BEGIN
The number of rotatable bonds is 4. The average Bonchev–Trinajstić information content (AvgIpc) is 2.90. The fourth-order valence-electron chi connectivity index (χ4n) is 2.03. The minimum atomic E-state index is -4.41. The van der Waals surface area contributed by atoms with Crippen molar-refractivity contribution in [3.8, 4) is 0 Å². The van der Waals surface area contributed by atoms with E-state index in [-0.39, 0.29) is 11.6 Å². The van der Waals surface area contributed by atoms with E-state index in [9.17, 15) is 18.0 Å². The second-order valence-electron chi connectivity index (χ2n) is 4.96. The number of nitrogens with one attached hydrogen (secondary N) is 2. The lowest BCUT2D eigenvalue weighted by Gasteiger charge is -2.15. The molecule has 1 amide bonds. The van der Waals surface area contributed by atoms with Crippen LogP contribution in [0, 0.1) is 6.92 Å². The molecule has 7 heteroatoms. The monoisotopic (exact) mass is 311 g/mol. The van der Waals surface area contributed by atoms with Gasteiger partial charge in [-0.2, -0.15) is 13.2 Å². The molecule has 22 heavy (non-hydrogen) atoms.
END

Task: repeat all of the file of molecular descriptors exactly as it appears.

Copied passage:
The number of rotatable bonds is 4. The average Bonchev–Trinajstić information content (AvgIpc) is 2.90. The fourth-order valence-electron chi connectivity index (χ4n) is 2.03. The minimum atomic E-state index is -4.41. The van der Waals surface area contributed by atoms with Crippen molar-refractivity contribution in [3.8, 4) is 0 Å². The van der Waals surface area contributed by atoms with E-state index in [-0.39, 0.29) is 11.6 Å². The van der Waals surface area contributed by atoms with E-state index in [9.17, 15) is 18.0 Å². The second-order valence-electron chi connectivity index (χ2n) is 4.96. The number of nitrogens with one attached hydrogen (secondary N) is 2. The lowest BCUT2D eigenvalue weighted by Gasteiger charge is -2.15. The molecule has 1 amide bonds. The van der Waals surface area contributed by atoms with Crippen LogP contribution in [0, 0.1) is 6.92 Å². The molecule has 7 heteroatoms. The monoisotopic (exact) mass is 311 g/mol. The van der Waals surface area contributed by atoms with Gasteiger partial charge in [-0.2, -0.15) is 13.2 Å². The molecule has 22 heavy (non-hydrogen) atoms.